**6 Hours of VCAILG CEUs pending Regional Board approval
The Fertilizer Research and Education Program has just published its 2020 proceedings. FREP was established in 1990 through legislative action to provide funding for research and education regarding the agronomically safe and environmentally sound use of fertilizer in California. The program is part of the California Department of Food and Agriculture (CDFA), Division of Inspection Services, within the Feed, Fertilizer, and Livestock Drugs Regulatory Services branch. At the website you can review the fertilizer guidelines for many of the crops grown in California.
Please register for Nitrogen Management Plan Self-Certification Webinar on Tuesday and Wednesday, November 17/18, 2020 9:00 AM - 12:00 PM PST at:
This workshop is intended for growers, and their representatives, who are looking to learn more about nitrogen management planning and/or intend to self-certify their plans. It is also a good education on how nitrogen works in our environment and how it can be managed. The program is sponsored by CA Department of Food and Agriculture, University of CA Cooperative Extension and the Ventura County Irrigated Lands Group.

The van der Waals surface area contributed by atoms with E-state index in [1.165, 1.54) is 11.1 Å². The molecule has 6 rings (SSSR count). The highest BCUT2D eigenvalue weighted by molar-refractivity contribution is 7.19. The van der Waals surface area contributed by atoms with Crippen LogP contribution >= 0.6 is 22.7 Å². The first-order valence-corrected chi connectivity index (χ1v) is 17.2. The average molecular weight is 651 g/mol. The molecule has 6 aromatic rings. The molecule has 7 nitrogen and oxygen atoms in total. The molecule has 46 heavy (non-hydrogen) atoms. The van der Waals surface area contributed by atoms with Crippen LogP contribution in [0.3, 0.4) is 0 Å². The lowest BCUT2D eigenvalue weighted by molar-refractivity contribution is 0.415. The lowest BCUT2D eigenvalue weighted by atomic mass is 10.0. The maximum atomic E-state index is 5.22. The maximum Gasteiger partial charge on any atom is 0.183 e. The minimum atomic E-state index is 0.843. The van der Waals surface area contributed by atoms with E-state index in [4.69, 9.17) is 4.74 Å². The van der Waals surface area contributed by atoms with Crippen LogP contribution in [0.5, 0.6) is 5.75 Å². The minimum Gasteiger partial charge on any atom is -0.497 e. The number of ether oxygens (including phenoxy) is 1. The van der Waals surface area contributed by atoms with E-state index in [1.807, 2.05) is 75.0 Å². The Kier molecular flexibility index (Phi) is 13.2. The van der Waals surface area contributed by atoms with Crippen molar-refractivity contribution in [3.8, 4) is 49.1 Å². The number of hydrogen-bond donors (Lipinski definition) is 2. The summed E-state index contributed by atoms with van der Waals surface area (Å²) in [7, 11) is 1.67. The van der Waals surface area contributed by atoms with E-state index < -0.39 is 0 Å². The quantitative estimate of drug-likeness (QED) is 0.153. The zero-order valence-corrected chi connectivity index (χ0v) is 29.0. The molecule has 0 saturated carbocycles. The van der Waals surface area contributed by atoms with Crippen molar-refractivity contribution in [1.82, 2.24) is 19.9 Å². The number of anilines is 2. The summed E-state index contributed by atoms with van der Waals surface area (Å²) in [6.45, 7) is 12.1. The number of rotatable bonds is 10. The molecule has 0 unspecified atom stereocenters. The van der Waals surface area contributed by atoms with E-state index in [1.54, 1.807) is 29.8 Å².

Attendees must participate in both sessions to receive education credit and qualify to take the online certification test after the final webinar session.
After registering you will receive a confirmation email containing information about joining the training.
This workshop will open a half hour early at 8:30am, to allow attendees to test their connection and access the GoTo Training webinar link.
Email organizer: firstname.lastname@example.org
Image of nitrogen deficient avocado leaf on left
Foliar fertilizer application is sometimes promoted as an effective means of supplying nutrients to avocado. On the market are various products being promoted as foliar nutrients for avocado, some proponents even suggest that their products do away with the need for soil applied nutrients. The nature of the avocado leaf severely limits its capacity to absorb foliar sprays.